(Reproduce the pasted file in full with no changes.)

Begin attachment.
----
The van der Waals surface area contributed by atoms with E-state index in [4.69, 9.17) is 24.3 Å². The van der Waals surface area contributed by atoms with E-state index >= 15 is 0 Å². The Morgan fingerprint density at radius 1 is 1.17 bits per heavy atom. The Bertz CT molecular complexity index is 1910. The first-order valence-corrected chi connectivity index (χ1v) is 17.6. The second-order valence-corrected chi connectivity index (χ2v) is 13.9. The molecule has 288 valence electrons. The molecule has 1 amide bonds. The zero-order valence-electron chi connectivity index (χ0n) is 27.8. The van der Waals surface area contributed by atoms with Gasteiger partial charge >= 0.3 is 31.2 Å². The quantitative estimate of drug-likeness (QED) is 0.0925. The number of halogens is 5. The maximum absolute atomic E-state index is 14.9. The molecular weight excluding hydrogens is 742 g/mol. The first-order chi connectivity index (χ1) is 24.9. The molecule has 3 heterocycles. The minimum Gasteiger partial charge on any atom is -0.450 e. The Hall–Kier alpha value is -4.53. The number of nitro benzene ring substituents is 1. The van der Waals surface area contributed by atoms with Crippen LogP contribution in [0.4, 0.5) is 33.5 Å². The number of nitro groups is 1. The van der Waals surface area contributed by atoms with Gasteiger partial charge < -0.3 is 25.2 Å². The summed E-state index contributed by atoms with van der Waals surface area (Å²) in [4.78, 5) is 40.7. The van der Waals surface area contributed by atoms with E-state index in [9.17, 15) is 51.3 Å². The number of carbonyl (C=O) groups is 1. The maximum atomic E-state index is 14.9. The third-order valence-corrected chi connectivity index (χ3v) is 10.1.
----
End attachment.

The van der Waals surface area contributed by atoms with E-state index in [4.69, 9.17) is 24.3 Å². The van der Waals surface area contributed by atoms with E-state index >= 15 is 0 Å². The Morgan fingerprint density at radius 1 is 1.17 bits per heavy atom. The Bertz CT molecular complexity index is 1910. The first-order valence-corrected chi connectivity index (χ1v) is 17.6. The second-order valence-corrected chi connectivity index (χ2v) is 13.9. The molecule has 288 valence electrons. The molecule has 1 amide bonds. The zero-order valence-electron chi connectivity index (χ0n) is 27.8. The van der Waals surface area contributed by atoms with Gasteiger partial charge >= 0.3 is 31.2 Å². The quantitative estimate of drug-likeness (QED) is 0.0925. The number of halogens is 5. The maximum absolute atomic E-state index is 14.9. The molecular weight excluding hydrogens is 742 g/mol. The first-order chi connectivity index (χ1) is 24.9. The molecule has 3 heterocycles. The minimum Gasteiger partial charge on any atom is -0.450 e. The Hall–Kier alpha value is -4.53. The number of nitro benzene ring substituents is 1. The van der Waals surface area contributed by atoms with Crippen LogP contribution in [0.4, 0.5) is 33.5 Å². The number of nitro groups is 1. The van der Waals surface area contributed by atoms with Gasteiger partial charge < -0.3 is 25.2 Å². The summed E-state index contributed by atoms with van der Waals surface area (Å²) in [4.78, 5) is 40.7. The van der Waals surface area contributed by atoms with E-state index in [9.17, 15) is 51.3 Å². The number of carbonyl (C=O) groups is 1. The maximum atomic E-state index is 14.9. The third-order valence-corrected chi connectivity index (χ3v) is 10.1.